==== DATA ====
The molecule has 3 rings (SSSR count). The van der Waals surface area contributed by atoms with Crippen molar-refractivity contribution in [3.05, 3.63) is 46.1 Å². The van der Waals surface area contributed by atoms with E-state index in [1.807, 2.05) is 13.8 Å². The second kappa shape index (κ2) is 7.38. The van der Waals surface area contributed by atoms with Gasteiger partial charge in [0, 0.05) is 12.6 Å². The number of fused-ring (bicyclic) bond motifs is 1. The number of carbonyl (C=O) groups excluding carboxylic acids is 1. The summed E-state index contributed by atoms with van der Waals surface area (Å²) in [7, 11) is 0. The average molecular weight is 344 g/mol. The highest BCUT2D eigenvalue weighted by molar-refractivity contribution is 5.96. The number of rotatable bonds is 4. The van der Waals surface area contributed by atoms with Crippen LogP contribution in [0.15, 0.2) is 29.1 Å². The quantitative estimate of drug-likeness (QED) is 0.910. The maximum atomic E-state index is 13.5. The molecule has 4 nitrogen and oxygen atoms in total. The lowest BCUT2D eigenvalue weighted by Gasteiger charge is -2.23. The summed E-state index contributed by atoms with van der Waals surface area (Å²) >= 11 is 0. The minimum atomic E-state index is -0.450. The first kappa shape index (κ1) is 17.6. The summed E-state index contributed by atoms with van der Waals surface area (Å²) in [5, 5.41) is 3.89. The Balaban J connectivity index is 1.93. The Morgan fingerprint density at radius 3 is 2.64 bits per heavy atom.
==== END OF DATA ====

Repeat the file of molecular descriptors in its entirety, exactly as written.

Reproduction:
The molecule has 3 rings (SSSR count). The van der Waals surface area contributed by atoms with Crippen molar-refractivity contribution in [3.05, 3.63) is 46.1 Å². The van der Waals surface area contributed by atoms with E-state index in [1.807, 2.05) is 13.8 Å². The second kappa shape index (κ2) is 7.38. The van der Waals surface area contributed by atoms with Gasteiger partial charge in [0, 0.05) is 12.6 Å². The number of fused-ring (bicyclic) bond motifs is 1. The number of carbonyl (C=O) groups excluding carboxylic acids is 1. The summed E-state index contributed by atoms with van der Waals surface area (Å²) in [7, 11) is 0. The average molecular weight is 344 g/mol. The highest BCUT2D eigenvalue weighted by molar-refractivity contribution is 5.96. The number of rotatable bonds is 4. The van der Waals surface area contributed by atoms with Crippen LogP contribution in [0.15, 0.2) is 29.1 Å². The quantitative estimate of drug-likeness (QED) is 0.910. The maximum atomic E-state index is 13.5. The molecule has 4 nitrogen and oxygen atoms in total. The lowest BCUT2D eigenvalue weighted by Gasteiger charge is -2.23. The summed E-state index contributed by atoms with van der Waals surface area (Å²) >= 11 is 0. The minimum atomic E-state index is -0.450. The first kappa shape index (κ1) is 17.6. The summed E-state index contributed by atoms with van der Waals surface area (Å²) in [5, 5.41) is 3.89. The Balaban J connectivity index is 1.93. The Morgan fingerprint density at radius 3 is 2.64 bits per heavy atom.